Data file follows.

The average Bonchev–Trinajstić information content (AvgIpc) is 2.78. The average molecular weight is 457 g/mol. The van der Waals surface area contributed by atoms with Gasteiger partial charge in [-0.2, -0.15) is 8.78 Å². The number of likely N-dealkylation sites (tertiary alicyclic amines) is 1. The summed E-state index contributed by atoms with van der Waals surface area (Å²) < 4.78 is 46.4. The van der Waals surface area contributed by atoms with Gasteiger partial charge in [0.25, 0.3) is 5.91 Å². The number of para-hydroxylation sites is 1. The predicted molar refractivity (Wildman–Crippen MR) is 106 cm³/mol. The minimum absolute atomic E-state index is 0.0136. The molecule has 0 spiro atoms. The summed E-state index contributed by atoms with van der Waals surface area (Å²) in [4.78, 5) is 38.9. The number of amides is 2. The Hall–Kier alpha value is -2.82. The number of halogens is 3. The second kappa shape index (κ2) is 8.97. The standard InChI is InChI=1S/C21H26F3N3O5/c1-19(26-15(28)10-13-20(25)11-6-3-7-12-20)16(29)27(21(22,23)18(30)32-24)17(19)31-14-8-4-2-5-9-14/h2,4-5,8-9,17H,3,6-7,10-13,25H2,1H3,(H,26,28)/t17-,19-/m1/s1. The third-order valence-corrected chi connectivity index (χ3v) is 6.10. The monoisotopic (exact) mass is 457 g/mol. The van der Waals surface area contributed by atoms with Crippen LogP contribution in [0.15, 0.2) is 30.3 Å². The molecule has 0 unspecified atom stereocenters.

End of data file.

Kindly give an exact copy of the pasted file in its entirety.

The average Bonchev–Trinajstić information content (AvgIpc) is 2.78. The average molecular weight is 457 g/mol. The van der Waals surface area contributed by atoms with Gasteiger partial charge in [-0.2, -0.15) is 8.78 Å². The number of likely N-dealkylation sites (tertiary alicyclic amines) is 1. The summed E-state index contributed by atoms with van der Waals surface area (Å²) < 4.78 is 46.4. The van der Waals surface area contributed by atoms with Gasteiger partial charge in [0.25, 0.3) is 5.91 Å². The number of para-hydroxylation sites is 1. The predicted molar refractivity (Wildman–Crippen MR) is 106 cm³/mol. The minimum absolute atomic E-state index is 0.0136. The molecule has 0 spiro atoms. The summed E-state index contributed by atoms with van der Waals surface area (Å²) in [4.78, 5) is 38.9. The number of amides is 2. The Hall–Kier alpha value is -2.82. The number of halogens is 3. The second kappa shape index (κ2) is 8.97. The standard InChI is InChI=1S/C21H26F3N3O5/c1-19(26-15(28)10-13-20(25)11-6-3-7-12-20)16(29)27(21(22,23)18(30)32-24)17(19)31-14-8-4-2-5-9-14/h2,4-5,8-9,17H,3,6-7,10-13,25H2,1H3,(H,26,28)/t17-,19-/m1/s1. The third-order valence-corrected chi connectivity index (χ3v) is 6.10. The monoisotopic (exact) mass is 457 g/mol. The van der Waals surface area contributed by atoms with Crippen LogP contribution in [0.15, 0.2) is 30.3 Å². The molecule has 0 unspecified atom stereocenters.